42. “When We Were Very Young” & “Now We Are Six”

:my childhood, part 1:

:i threw a lot of tantrums like that:

When I was a tiny little girl, even tinier than I am now, my mom and I used to read two books of poems very regularly – When We Were Very Young and Now We Are Six, both by A.A. Milne (of Winnie-the-Pooh fame). The first book of poetry was published in 1924 and the second in 1927.

:my childhood, part 2:

:not quite sure what's happening in this one:

Of course, I have to address Milne’s role as the creator of Winnie-the-Pooh (actually, Pooh Bear makes his world debut in a poem called “Teddy Bear” in When We Were Very Young). Winnie was the actual teddy of Milne’s actual son, who was actually named Christopher Robin. It follows, without much explanation, that Milne wrote the Pooh books for Christopher Robin. Christopher Robin also appears in many of the poems in When We Were Very Young and Now We Are Six.

:christopher robin, winnie-the-pooh and aa milne:

:christopher robin, winnie-the-pooh and aa milne:

Now back to the poetry, please.

One time, for a talent show themed birthday party, I recited the following poem, entitled:

Disobedience

James James
Morrison Morrison
Weatherby George Dupree
Took great
Care of his Mother,
Though he was only three.

James James
Said to his Mother,
“Mother,” he said, said he;
“You must never go down
to the end of the town,
if you don’t go down with me.”

James James
Morrison’s Mother
Put on a golden gown.
James James Morrison’s Mother
Drove to the end of the town.

James James
Morrison’s Mother
Said to herself, said she:
“I can get right down
to the end of the town
and be back in time for tea.”

King John
Put up a notice,
“LOST or STOLEN or STRAYED!
JAMES JAMES MORRISON’S MOTHER
SEEMS TO HAVE BEEN MISLAID.
LAST SEEN
WANDERING VAGUELY:
QUITE OF HER OWN ACCORD,
SHE TRIED TO GET DOWN
TO THE END OF THE TOWN –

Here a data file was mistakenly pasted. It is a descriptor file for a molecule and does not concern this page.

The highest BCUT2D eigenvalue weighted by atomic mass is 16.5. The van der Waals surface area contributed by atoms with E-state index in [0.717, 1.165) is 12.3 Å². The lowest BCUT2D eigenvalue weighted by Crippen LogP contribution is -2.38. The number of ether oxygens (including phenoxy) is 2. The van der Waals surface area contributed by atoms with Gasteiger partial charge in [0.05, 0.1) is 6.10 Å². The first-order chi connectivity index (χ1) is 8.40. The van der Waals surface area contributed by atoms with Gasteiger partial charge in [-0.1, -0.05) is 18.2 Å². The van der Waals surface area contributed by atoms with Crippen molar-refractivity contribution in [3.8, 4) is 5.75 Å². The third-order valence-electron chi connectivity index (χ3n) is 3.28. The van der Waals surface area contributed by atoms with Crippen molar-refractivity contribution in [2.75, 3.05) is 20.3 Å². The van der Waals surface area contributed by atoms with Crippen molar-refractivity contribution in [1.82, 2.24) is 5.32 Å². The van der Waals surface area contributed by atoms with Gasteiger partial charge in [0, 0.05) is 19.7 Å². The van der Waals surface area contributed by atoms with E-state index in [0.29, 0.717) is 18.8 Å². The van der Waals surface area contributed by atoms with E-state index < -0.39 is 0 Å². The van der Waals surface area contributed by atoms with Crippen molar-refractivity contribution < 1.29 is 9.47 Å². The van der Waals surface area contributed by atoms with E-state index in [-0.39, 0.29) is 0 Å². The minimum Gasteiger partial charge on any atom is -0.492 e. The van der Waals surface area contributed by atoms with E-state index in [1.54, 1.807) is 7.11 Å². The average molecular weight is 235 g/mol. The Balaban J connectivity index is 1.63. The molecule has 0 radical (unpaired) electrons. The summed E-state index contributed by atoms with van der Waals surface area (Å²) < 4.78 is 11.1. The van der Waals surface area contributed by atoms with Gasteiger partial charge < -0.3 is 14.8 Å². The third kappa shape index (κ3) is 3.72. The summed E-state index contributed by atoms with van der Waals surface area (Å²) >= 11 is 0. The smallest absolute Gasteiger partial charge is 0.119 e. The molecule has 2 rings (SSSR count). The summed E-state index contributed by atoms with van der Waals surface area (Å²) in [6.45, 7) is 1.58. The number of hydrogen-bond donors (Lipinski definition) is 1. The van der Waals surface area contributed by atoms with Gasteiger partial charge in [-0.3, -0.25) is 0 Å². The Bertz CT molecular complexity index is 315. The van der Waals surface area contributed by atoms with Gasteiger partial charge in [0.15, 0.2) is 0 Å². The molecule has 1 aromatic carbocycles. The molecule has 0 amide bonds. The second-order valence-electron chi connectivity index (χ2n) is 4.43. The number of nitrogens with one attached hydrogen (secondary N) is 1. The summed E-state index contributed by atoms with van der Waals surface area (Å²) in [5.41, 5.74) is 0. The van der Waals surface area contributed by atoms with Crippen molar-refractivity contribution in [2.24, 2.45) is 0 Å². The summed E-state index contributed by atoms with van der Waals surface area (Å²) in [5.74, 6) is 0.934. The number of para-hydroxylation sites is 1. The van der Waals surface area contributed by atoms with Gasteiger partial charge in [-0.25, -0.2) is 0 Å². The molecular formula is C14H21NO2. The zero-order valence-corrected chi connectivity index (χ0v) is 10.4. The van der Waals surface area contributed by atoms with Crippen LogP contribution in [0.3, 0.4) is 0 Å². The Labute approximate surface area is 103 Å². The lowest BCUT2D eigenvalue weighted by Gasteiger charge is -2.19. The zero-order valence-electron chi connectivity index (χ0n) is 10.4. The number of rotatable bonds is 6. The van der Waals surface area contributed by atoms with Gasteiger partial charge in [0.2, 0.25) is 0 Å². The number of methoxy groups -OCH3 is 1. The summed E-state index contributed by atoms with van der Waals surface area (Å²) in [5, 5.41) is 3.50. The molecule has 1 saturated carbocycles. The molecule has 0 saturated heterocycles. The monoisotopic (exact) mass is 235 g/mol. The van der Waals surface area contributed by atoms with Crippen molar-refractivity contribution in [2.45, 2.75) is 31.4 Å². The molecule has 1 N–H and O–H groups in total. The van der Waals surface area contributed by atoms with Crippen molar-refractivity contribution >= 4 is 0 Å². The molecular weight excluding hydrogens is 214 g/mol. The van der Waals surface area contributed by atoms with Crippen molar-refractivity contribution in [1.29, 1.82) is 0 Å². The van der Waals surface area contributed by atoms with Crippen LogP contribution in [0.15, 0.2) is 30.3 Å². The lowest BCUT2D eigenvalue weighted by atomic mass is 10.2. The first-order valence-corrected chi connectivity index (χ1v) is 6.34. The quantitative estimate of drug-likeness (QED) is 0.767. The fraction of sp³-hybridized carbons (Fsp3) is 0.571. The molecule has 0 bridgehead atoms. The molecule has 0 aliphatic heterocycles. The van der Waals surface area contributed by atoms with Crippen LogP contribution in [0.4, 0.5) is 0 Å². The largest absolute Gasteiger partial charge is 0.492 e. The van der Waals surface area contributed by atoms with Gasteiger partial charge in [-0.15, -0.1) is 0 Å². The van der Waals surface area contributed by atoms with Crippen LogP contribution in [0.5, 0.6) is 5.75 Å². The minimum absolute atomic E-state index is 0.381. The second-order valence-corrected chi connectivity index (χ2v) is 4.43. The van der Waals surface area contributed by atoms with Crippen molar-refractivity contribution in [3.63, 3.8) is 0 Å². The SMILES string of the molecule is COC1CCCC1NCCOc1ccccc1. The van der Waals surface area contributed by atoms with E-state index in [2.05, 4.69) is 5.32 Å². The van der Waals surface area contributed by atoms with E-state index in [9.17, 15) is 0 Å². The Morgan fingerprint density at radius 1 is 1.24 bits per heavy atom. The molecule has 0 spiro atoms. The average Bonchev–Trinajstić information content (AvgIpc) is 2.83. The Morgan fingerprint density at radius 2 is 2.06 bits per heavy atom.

FORTY SHILLINGS REWARD!”

James James
Morrison Morrison
(Commonly known as Jim)
Told his
Other relations
Not to go blaming him.

James James
Said to his Mother,
“Mother,” he said, said he:
“You must never go down to the end of the town
without consulting me.”

James James
Morrison’s mother
Hasn’t been heard of since.
King John said he was sorry,
So did the Queen and Prince.

King John
(Somebody told me)
Said to a man he knew:
“If people go down to the end of the town, well,
what can anyone do?”

(Now then, very softly)

J.J.
M.M.
W.G.Du P.
Took great
C/O his M*****
Though he was only 3.

J.J. said to his M*****
“M*****,” he said, said he:
“You-must-never-go-down-to-the-end-of-the-town-
if-you-don’t-go-down-with-ME!”

My recitation was flawless and full of feeling. Some of the adults present may have been in tears. I won first place. I think I got a dollar.

:the dollar bill was a rectangle:

:the dollar i got was a rectangle:

When I read “Disobedience” today, I still hear it in my head the way my Mama used to read it to me. It lilts to a very particular rhythm, with certain words emphasized in a certain way. Like “Disobedience,” all of these poems have stuck with me (or to me – to my bones, like a good bowl of mac ‘n’ cheese). I used to memorize them, just for the fun of it. At one point I could recite five or six of them without looking.

To be honest, I’ve never been a big fan of poetry. I don’t like oblique imagery, or the verbose nature of the Romantics. I don’t get visceral joy from complex rhyming schemes. I don’t like the stark rules of the villanelle.

But – I like poems that don’t rhyme. I like poems that break structure. I like nonsense words. Maybe this is just a perversity in my character. But I’d like to think that it’s thanks to Lewis Carroll and, primarily, Alan Alexander Milne.